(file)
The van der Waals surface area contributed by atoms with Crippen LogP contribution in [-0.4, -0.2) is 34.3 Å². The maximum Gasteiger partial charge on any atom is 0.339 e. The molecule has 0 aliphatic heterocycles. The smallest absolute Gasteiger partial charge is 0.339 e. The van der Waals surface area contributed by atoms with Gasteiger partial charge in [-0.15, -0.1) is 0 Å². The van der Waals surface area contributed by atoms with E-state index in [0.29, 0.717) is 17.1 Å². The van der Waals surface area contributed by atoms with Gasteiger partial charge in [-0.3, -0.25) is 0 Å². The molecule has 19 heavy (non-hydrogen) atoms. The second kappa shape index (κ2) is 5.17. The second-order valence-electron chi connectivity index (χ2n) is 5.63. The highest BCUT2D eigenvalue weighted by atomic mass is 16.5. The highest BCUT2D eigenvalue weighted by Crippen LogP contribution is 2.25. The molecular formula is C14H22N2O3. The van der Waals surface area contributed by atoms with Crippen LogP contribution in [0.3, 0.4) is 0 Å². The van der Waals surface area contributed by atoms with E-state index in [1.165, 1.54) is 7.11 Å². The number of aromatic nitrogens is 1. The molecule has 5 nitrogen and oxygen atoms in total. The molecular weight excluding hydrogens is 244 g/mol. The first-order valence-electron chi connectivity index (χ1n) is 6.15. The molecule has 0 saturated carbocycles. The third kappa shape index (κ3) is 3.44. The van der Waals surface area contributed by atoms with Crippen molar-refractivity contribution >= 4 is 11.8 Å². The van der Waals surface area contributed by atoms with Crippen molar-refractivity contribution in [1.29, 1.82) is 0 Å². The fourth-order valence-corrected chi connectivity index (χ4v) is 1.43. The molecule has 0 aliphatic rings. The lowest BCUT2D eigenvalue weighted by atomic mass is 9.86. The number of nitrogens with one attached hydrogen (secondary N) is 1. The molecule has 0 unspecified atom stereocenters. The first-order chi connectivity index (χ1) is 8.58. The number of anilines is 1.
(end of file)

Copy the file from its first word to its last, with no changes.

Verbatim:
The van der Waals surface area contributed by atoms with Crippen LogP contribution in [-0.4, -0.2) is 34.3 Å². The maximum Gasteiger partial charge on any atom is 0.339 e. The molecule has 0 aliphatic heterocycles. The smallest absolute Gasteiger partial charge is 0.339 e. The van der Waals surface area contributed by atoms with Gasteiger partial charge in [-0.15, -0.1) is 0 Å². The van der Waals surface area contributed by atoms with E-state index in [0.29, 0.717) is 17.1 Å². The van der Waals surface area contributed by atoms with Gasteiger partial charge in [-0.3, -0.25) is 0 Å². The molecule has 19 heavy (non-hydrogen) atoms. The second kappa shape index (κ2) is 5.17. The second-order valence-electron chi connectivity index (χ2n) is 5.63. The highest BCUT2D eigenvalue weighted by atomic mass is 16.5. The highest BCUT2D eigenvalue weighted by Crippen LogP contribution is 2.25. The molecular formula is C14H22N2O3. The van der Waals surface area contributed by atoms with Crippen LogP contribution in [0.3, 0.4) is 0 Å². The van der Waals surface area contributed by atoms with E-state index in [1.165, 1.54) is 7.11 Å². The number of aromatic nitrogens is 1. The molecule has 5 nitrogen and oxygen atoms in total. The molecular weight excluding hydrogens is 244 g/mol. The first-order valence-electron chi connectivity index (χ1n) is 6.15. The molecule has 0 saturated carbocycles. The third kappa shape index (κ3) is 3.44. The van der Waals surface area contributed by atoms with Crippen molar-refractivity contribution >= 4 is 11.8 Å². The van der Waals surface area contributed by atoms with Crippen molar-refractivity contribution in [1.29, 1.82) is 0 Å². The fourth-order valence-corrected chi connectivity index (χ4v) is 1.43. The molecule has 0 aliphatic rings. The lowest BCUT2D eigenvalue weighted by atomic mass is 9.86. The number of nitrogens with one attached hydrogen (secondary N) is 1. The molecule has 0 unspecified atom stereocenters. The first-order chi connectivity index (χ1) is 8.58. The number of anilines is 1.